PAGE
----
A year after the Beirut explosion, a myriad of feelings and emotions have taken over all those who call Lebanon home. As each one expresses them in their own way, Lebanese photographer and visual artist Tarek Moukaddem has chosen to serve as a channel for the stories of the survivors of the blast that claimed more than 200 lives and injured thousands.
Ahead of the tragedy’s one-year mark, Moukaddem embarked on a five-day photo shoot, calling upon his neighbors, coworkers, and friends directly affected by the blast to display their lacerations as a reminder of the 7,000 people wounded. “Many of my ‘models’ are still being operated on until today. A lot of the city’s population is still struggling with PTSD and still grieving the loss of loved ones. The physical scars are only a small proof of that. Today, one year later, the investigation into the blast has barely started, and no one has yet been held accountable. I wanted people to remember that this is not done yet and that many are still struggling and have been marked forever both physically and mentally,” he tells Vogue Arabia.
“With the Covid-19 lockdown, and most of us were dislocated from our homes, and I hadn’t seen them since the blast. Many of them lost most of what they had, and couldn’t afford to rebuild as their money was stuck in the bank because of the economic situation in Lebanon. What surprised me the most, however, was their strength and will to go on. One of the models simply told me, ‘What else do I have to lose?'” he shares.
Calling upon people to show a vulnerable side of their bodies can unlock discomfort and emotions of all kinds, which need to be dealt with gently. To overcome this, Moukaddem tried to connect with his subjects, and establish a sense of mutual trust and respect. “I wanted to show them that their bodies are still beautiful no matter what and that their scars were only a medal of honor from our daily fights that they should wear proudly,” he says. Above all, he wanted to convey each survivor’s story by empowering them. “Right after the explosion, I saw a lot of documentation work about the victims and their wounds. Many of them were shot with pity, and that is exactly what I wanted to avoid. I really wanted to showcase in these photos how beautiful and strong these people were even after everything that happened. I wanted to show their pride,” Moukaddem explains.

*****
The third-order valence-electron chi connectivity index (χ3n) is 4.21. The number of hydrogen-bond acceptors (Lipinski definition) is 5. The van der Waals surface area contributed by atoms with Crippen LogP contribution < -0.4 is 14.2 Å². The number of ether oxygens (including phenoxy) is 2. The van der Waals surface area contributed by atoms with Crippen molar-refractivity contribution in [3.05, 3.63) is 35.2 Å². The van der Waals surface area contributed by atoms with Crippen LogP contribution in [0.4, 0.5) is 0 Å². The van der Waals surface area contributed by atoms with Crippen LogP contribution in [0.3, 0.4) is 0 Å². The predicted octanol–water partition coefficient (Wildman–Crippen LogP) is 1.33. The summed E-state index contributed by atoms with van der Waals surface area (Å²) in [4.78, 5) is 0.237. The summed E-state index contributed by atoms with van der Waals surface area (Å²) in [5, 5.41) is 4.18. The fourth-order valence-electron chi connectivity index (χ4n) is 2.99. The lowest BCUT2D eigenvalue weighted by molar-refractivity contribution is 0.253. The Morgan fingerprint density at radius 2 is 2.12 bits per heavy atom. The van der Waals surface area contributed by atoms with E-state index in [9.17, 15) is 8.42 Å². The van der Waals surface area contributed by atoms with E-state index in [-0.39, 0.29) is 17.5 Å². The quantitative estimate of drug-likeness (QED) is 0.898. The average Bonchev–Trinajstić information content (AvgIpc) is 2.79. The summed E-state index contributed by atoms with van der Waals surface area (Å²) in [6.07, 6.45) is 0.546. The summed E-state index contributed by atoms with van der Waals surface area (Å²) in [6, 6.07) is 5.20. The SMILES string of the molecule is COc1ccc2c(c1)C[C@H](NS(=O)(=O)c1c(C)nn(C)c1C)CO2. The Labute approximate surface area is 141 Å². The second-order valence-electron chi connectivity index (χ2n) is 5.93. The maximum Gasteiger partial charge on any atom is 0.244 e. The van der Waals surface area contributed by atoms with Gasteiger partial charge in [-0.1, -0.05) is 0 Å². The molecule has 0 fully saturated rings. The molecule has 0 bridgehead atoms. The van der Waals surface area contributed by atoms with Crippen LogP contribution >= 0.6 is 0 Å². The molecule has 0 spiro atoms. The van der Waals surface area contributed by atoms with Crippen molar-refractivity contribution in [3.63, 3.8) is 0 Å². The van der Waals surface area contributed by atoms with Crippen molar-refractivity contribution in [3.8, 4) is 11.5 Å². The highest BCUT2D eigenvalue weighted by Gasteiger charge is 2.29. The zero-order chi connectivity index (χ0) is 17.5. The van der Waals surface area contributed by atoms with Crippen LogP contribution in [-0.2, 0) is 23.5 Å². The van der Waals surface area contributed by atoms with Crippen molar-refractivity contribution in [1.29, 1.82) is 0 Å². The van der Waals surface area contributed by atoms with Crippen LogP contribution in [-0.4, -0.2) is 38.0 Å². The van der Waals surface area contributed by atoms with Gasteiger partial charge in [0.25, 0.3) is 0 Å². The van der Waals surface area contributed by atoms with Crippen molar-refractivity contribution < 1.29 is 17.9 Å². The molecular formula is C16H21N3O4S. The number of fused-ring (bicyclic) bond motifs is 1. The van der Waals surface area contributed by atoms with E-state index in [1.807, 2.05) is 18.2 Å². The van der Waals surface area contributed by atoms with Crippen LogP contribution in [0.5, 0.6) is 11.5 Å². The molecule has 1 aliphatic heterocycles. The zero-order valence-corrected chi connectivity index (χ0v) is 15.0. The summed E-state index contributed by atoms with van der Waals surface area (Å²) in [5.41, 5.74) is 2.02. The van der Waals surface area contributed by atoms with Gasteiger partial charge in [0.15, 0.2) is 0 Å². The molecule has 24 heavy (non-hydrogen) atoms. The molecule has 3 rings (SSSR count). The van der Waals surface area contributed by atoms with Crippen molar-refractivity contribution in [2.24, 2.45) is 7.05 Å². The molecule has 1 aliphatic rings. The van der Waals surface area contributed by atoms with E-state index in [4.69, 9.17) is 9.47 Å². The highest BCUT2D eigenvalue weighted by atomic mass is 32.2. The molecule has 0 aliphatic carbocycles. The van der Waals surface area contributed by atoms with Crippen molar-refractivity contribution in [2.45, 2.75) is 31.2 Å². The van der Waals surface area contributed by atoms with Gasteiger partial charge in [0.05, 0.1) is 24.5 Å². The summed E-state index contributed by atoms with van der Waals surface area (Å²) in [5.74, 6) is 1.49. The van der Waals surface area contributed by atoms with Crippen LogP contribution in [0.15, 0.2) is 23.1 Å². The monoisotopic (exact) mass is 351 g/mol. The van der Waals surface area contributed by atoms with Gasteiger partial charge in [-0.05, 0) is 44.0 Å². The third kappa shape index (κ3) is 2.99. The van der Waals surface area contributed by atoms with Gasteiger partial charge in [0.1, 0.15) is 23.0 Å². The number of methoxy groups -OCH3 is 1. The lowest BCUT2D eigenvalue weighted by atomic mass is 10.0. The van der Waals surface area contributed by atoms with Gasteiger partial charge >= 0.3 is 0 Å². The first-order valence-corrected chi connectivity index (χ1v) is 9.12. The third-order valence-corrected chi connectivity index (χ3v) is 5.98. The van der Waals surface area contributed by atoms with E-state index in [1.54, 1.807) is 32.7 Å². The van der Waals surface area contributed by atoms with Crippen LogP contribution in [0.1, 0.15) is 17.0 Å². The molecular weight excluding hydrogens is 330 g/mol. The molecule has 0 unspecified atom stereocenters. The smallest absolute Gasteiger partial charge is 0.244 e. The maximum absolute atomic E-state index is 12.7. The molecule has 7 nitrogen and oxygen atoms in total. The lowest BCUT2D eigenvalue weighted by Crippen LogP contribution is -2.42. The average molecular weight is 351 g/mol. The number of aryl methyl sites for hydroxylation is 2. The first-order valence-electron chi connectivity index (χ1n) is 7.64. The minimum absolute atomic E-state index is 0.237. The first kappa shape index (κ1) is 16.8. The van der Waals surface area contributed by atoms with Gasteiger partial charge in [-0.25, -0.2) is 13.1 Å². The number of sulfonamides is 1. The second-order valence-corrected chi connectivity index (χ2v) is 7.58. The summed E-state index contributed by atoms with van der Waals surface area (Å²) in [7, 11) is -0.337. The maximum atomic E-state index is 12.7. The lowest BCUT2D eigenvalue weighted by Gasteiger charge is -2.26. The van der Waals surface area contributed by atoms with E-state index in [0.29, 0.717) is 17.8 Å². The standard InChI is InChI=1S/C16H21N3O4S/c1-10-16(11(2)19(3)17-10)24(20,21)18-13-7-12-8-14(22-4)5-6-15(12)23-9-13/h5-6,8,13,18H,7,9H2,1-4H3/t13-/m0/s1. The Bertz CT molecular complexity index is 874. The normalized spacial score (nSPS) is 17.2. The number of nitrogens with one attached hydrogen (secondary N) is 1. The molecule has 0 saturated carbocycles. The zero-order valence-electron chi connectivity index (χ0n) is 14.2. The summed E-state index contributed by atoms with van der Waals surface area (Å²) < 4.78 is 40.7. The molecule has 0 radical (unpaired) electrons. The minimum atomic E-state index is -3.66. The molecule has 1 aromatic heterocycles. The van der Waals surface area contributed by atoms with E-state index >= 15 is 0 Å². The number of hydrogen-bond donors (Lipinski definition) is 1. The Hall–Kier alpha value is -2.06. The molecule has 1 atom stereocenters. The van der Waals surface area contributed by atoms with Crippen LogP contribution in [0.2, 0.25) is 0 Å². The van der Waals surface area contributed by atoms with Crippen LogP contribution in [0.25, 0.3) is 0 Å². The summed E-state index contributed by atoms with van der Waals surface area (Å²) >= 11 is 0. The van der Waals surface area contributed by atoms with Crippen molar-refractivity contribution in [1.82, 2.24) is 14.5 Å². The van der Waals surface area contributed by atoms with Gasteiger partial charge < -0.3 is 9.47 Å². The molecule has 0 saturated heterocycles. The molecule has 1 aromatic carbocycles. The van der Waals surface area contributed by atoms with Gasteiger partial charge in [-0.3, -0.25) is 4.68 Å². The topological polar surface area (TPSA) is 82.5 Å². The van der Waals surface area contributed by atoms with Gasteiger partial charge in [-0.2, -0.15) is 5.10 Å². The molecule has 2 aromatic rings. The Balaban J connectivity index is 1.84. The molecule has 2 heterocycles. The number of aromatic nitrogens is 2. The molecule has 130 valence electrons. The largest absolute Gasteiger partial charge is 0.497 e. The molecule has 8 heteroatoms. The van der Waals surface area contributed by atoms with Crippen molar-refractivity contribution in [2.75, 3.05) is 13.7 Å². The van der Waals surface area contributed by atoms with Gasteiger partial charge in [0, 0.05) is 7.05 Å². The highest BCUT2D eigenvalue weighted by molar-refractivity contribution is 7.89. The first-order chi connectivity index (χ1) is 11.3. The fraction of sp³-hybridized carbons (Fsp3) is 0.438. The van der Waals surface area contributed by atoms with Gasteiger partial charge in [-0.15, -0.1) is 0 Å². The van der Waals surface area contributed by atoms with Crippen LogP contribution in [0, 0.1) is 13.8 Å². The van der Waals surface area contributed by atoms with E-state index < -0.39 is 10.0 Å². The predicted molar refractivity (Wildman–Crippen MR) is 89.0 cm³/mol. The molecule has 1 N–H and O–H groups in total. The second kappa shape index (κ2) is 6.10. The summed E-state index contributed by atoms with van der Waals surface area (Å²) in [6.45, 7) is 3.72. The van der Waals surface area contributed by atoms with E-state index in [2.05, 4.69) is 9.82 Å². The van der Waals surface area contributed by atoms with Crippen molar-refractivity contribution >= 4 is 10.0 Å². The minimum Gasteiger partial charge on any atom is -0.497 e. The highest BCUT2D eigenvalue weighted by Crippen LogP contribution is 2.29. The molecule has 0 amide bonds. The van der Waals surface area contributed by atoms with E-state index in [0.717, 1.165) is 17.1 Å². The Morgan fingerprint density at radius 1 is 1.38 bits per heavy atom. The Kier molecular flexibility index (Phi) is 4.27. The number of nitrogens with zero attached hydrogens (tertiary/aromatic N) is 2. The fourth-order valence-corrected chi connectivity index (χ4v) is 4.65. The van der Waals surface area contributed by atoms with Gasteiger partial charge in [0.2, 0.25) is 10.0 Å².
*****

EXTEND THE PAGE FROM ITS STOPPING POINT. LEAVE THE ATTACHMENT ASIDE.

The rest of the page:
The artist, who raised funds for the explosion’s victims last year with an auction, said that he wants to avoid exhibiting these photos. “I really want the series to be about the people of the city, and not about me. For me, the purpose of the series was a political act, and I want it to stay that way.”
Like many other artists in the country, Moukaddem’s creativity has been deeply affected by the blast. “I used to always build a lot of limits to my work. After the blast, I started filtering myself much less. After surviving such a situation, you learn not to care about the small things anymore, and you fear people’s opinions a lot less,” he said, adding, “At my low points, I can barely get out of bed and consider never producing, but once I’m up, I have a flame to tell my story and the stories of the people around me.” In his observation, Lebanon’s creative scene has also changed significantly in the past year. “Many of my fellow artists have left the country. Resources are becoming more scarce. Many of us learned to stand more together as a united front, and a lot of our work has become more political. Personally, I’m still absorbing everything that happened, while fighting for survival and change,” he says.